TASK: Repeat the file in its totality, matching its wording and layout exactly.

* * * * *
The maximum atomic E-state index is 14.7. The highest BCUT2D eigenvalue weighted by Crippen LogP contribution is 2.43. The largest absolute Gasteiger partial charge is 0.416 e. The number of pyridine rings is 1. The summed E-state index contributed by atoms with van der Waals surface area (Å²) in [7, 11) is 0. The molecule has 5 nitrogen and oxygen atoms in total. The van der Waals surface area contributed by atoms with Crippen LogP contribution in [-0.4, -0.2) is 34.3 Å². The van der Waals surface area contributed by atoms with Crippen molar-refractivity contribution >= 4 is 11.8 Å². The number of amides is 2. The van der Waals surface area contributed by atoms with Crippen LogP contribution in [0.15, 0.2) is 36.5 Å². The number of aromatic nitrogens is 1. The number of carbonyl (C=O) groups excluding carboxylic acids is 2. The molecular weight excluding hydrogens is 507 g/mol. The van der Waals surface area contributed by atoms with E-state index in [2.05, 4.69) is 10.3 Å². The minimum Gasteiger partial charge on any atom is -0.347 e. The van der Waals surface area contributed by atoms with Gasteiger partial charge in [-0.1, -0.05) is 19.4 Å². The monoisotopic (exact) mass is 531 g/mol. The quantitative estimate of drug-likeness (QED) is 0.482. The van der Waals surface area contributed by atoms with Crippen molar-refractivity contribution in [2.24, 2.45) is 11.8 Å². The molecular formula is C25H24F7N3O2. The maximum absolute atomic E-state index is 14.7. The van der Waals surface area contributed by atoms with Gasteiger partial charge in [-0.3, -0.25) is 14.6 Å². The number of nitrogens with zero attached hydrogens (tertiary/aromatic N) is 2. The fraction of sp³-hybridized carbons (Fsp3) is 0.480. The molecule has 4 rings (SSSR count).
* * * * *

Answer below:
The maximum atomic E-state index is 14.7. The highest BCUT2D eigenvalue weighted by Crippen LogP contribution is 2.43. The largest absolute Gasteiger partial charge is 0.416 e. The number of pyridine rings is 1. The summed E-state index contributed by atoms with van der Waals surface area (Å²) in [7, 11) is 0. The molecule has 5 nitrogen and oxygen atoms in total. The van der Waals surface area contributed by atoms with Crippen LogP contribution in [-0.4, -0.2) is 34.3 Å². The van der Waals surface area contributed by atoms with Crippen molar-refractivity contribution >= 4 is 11.8 Å². The number of amides is 2. The van der Waals surface area contributed by atoms with Crippen LogP contribution in [0.15, 0.2) is 36.5 Å². The number of aromatic nitrogens is 1. The number of carbonyl (C=O) groups excluding carboxylic acids is 2. The molecular weight excluding hydrogens is 507 g/mol. The van der Waals surface area contributed by atoms with E-state index in [2.05, 4.69) is 10.3 Å². The minimum Gasteiger partial charge on any atom is -0.347 e. The van der Waals surface area contributed by atoms with Gasteiger partial charge in [-0.1, -0.05) is 19.4 Å². The monoisotopic (exact) mass is 531 g/mol. The quantitative estimate of drug-likeness (QED) is 0.482. The van der Waals surface area contributed by atoms with Crippen molar-refractivity contribution in [2.24, 2.45) is 11.8 Å². The molecular formula is C25H24F7N3O2. The maximum absolute atomic E-state index is 14.7. The van der Waals surface area contributed by atoms with Gasteiger partial charge in [-0.3, -0.25) is 14.6 Å². The number of nitrogens with zero attached hydrogens (tertiary/aromatic N) is 2. The fraction of sp³-hybridized carbons (Fsp3) is 0.480. The molecule has 4 rings (SSSR count).